With that being said, no disc golf printing processes are 100% bullet-proof. From what I can tell, however, is that UV prints hold up as well or better than foil stamps, and just as well as other full-color printed discs that I’ve thrown over the years. I do have some reports of the mini discs having some wear on the printed areas from multiple passes in and out of the pockets of the player’s bag.
If you purchase one of my discs or minis, and feel like the printed art is showing signs of deterioration prematurely, please contact me, and we will come up with a solution. Please read the Return Policy Page for more details.
The main concerns with UV printing (in my opinion) are with the thickness and added weight of the surface treatment. Currently, any post-production modification that alters original flight characteristics or adds a material of detectable thickness is illegal. Adding weight to a disc that is already at max weight would also deem the disc illegal. There are two things to note here:
- In research done by the PDGA TSWG, the thickness of the UV prints compared to Foil stamps using various methods for both, the average thickness for the UV prints was 8-10 microns, which is 2-4 microns less than the typical thickness foil stamps.
- After weighing several discs before and after printing, I have come to the conclusion that the UV prints do not add any significant weight to the disc. All of the blank-top discs weighed nearly the same before and after the prints.*
In my opinion, the UV-cured printed discs that I offer do not change the flight characteristics of a disc any more than a disc from any of the current manufacturers. In fact, the printing company that I use for my disc art has been printing for several disc golf manufacturers for a few years, so I feel good about selling my discs with or without any official approval.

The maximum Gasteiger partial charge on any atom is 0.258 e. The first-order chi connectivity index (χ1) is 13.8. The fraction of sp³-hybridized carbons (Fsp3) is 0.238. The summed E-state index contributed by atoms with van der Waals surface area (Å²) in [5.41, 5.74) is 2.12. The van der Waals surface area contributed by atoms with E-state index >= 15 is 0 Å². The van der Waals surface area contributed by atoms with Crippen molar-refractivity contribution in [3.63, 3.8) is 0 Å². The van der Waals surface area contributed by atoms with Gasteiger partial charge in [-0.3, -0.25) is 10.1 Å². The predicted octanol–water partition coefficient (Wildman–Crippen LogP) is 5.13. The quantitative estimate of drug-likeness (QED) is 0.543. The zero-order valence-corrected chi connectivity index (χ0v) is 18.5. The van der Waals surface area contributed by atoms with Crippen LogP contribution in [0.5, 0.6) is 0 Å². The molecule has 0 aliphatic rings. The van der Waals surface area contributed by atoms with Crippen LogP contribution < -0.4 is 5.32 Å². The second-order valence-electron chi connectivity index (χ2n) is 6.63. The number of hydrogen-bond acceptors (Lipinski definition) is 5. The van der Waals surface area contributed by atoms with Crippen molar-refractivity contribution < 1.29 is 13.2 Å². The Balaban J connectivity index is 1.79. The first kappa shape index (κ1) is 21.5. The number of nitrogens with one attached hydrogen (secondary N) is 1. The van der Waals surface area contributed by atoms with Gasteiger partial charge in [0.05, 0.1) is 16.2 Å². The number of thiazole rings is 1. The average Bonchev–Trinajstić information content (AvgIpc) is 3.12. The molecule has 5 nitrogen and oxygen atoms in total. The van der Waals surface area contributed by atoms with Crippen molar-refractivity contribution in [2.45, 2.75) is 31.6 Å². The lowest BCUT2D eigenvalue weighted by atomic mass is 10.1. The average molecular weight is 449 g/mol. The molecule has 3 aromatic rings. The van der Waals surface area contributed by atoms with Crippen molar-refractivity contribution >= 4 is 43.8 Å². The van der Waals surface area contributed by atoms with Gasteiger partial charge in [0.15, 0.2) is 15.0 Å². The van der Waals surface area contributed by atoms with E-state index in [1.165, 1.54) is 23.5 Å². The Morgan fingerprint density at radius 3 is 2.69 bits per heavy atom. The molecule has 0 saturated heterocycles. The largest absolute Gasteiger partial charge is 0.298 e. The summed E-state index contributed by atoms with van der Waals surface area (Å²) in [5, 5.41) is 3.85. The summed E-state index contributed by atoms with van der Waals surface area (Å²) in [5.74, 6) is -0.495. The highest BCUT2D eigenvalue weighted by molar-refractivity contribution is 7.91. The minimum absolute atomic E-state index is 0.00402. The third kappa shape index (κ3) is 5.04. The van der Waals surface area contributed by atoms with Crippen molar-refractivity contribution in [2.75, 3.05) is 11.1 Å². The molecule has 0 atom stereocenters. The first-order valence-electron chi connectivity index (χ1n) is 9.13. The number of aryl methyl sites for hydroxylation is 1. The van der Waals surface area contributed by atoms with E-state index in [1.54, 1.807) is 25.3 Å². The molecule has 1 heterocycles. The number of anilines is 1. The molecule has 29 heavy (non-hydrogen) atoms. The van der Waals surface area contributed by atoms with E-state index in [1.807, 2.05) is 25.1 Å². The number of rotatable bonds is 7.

The main determining factor at the moment is in this statement in the PDGA rules 813.01 Illegal Disc:
- Allowed modifications to a disc after production are limited to:
- Wear and tear from usage during play;
- Moderate sanding to address wear and tear or small molding imperfections;
- Marking with dye or permanent marker ink.
If and when the PDGA makes any changes to the rules and/or technical standards concerning the matter, this FAQ will be updated.
*My personal scale only weighs in whole grams, and not fractions of grams, so I cannot, for example, detect if there was a difference in a half of a gram. I may invest in a more accurate scale in the future. I have added weight info for each disc in the product descriptions. There may be a few discs on this site that are above the maximum approved weight for the specific model. These discs were overweight before the UV printing process, so they somehow slipped through the cracks from the manufacturer. In these cases, I have made notes in the product description with this specific weight info.
At some point, I may be able to order some discs straight from the manufacturers, but I will have less control over the disc selection and will have minimum quantities, usually 25 or 50 with the same model and art variation. With the current print shop that I’m using, I’m able to do one-offs, meaning I can have a single disc printed with one version of art, making each printed disc unique. Talk about limited runs! At this point, each disc is 1 of 1. In my opinion, that makes each disc more collectible and unique. I do order minis in multiples, so there will usually be more than one available.
My goals are to have fun, hopefully break even, and to get my art into the hands of folks who appreciate it. Some of my existing customers buy the discs for wall-hangers and not for throwing. I’m trying to keep the retail prices as low as possible while staying in the black.
If you would like to check out more of my art, I plan to post more on this website as portfolio pieces and/or blog posts. You can also check out my Instagram, which includes other topics, but is mostly art.
Read the About Me page for more info on my involvement with the digital art and disc golf.